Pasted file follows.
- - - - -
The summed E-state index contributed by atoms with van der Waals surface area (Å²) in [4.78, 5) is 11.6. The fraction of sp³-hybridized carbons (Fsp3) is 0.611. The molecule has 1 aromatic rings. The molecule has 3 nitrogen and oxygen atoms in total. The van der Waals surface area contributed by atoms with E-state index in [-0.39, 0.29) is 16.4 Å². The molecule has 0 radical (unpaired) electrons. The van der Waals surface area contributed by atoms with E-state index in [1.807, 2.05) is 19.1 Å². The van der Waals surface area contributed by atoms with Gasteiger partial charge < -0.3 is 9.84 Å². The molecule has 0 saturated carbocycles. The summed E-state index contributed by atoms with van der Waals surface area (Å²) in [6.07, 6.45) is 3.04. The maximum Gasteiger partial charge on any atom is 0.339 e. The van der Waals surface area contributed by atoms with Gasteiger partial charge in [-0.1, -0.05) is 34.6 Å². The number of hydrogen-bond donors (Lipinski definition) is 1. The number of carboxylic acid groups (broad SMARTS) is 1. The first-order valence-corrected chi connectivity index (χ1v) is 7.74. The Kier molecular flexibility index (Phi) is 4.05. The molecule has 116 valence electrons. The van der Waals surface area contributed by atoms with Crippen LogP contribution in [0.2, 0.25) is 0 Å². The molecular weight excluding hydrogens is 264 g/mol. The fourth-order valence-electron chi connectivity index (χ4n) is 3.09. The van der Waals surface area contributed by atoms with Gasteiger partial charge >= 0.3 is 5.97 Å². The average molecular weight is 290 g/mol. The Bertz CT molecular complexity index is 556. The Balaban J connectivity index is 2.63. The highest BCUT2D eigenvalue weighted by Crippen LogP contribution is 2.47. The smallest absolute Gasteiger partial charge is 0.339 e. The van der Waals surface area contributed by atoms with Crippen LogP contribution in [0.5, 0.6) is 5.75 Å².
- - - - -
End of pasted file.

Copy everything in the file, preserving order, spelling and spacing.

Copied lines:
The summed E-state index contributed by atoms with van der Waals surface area (Å²) in [4.78, 5) is 11.6. The fraction of sp³-hybridized carbons (Fsp3) is 0.611. The molecule has 1 aromatic rings. The molecule has 3 nitrogen and oxygen atoms in total. The van der Waals surface area contributed by atoms with E-state index in [-0.39, 0.29) is 16.4 Å². The molecule has 0 radical (unpaired) electrons. The van der Waals surface area contributed by atoms with E-state index in [1.807, 2.05) is 19.1 Å². The van der Waals surface area contributed by atoms with Gasteiger partial charge < -0.3 is 9.84 Å². The molecule has 0 saturated carbocycles. The summed E-state index contributed by atoms with van der Waals surface area (Å²) in [6.07, 6.45) is 3.04. The maximum Gasteiger partial charge on any atom is 0.339 e. The van der Waals surface area contributed by atoms with Gasteiger partial charge in [-0.1, -0.05) is 34.6 Å². The number of hydrogen-bond donors (Lipinski definition) is 1. The number of carboxylic acid groups (broad SMARTS) is 1. The first-order valence-corrected chi connectivity index (χ1v) is 7.74. The Kier molecular flexibility index (Phi) is 4.05. The molecule has 116 valence electrons. The van der Waals surface area contributed by atoms with Crippen LogP contribution in [0.2, 0.25) is 0 Å². The molecular weight excluding hydrogens is 264 g/mol. The fourth-order valence-electron chi connectivity index (χ4n) is 3.09. The van der Waals surface area contributed by atoms with Gasteiger partial charge >= 0.3 is 5.97 Å². The average molecular weight is 290 g/mol. The Bertz CT molecular complexity index is 556. The Balaban J connectivity index is 2.63. The highest BCUT2D eigenvalue weighted by Crippen LogP contribution is 2.47. The smallest absolute Gasteiger partial charge is 0.339 e. The van der Waals surface area contributed by atoms with Crippen LogP contribution in [0.5, 0.6) is 5.75 Å².